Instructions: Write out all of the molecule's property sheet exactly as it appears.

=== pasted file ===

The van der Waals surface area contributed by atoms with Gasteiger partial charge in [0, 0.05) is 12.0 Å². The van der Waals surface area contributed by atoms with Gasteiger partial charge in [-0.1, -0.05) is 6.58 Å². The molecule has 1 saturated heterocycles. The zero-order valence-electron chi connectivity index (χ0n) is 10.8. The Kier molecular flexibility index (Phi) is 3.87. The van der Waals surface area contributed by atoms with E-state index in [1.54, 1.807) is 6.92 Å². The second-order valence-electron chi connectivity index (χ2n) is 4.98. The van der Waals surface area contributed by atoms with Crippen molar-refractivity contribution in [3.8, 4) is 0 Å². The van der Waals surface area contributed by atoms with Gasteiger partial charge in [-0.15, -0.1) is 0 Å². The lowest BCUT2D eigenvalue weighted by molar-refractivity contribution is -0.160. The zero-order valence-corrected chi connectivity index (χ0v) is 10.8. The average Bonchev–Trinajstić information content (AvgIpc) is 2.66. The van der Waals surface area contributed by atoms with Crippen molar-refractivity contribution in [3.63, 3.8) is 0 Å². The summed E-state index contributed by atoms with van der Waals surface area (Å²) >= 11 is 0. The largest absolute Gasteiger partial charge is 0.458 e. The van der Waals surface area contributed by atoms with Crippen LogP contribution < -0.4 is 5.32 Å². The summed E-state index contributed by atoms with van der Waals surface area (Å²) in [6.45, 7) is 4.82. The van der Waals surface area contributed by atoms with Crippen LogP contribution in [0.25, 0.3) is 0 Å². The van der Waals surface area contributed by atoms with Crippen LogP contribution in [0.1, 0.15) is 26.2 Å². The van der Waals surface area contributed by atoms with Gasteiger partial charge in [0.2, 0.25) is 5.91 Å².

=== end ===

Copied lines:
The van der Waals surface area contributed by atoms with Gasteiger partial charge in [0, 0.05) is 12.0 Å². The van der Waals surface area contributed by atoms with Gasteiger partial charge in [-0.1, -0.05) is 6.58 Å². The molecule has 1 saturated heterocycles. The zero-order valence-electron chi connectivity index (χ0n) is 10.8. The Kier molecular flexibility index (Phi) is 3.87. The van der Waals surface area contributed by atoms with E-state index in [1.54, 1.807) is 6.92 Å². The second-order valence-electron chi connectivity index (χ2n) is 4.98. The van der Waals surface area contributed by atoms with Crippen molar-refractivity contribution in [3.8, 4) is 0 Å². The van der Waals surface area contributed by atoms with Gasteiger partial charge in [-0.15, -0.1) is 0 Å². The lowest BCUT2D eigenvalue weighted by molar-refractivity contribution is -0.160. The zero-order valence-corrected chi connectivity index (χ0v) is 10.8. The average Bonchev–Trinajstić information content (AvgIpc) is 2.66. The van der Waals surface area contributed by atoms with Crippen molar-refractivity contribution in [3.63, 3.8) is 0 Å². The summed E-state index contributed by atoms with van der Waals surface area (Å²) >= 11 is 0. The largest absolute Gasteiger partial charge is 0.458 e. The van der Waals surface area contributed by atoms with Crippen LogP contribution < -0.4 is 5.32 Å². The summed E-state index contributed by atoms with van der Waals surface area (Å²) in [6.45, 7) is 4.82. The van der Waals surface area contributed by atoms with Crippen LogP contribution in [0.25, 0.3) is 0 Å². The van der Waals surface area contributed by atoms with Crippen LogP contribution in [0.1, 0.15) is 26.2 Å². The van der Waals surface area contributed by atoms with Gasteiger partial charge in [0.2, 0.25) is 5.91 Å².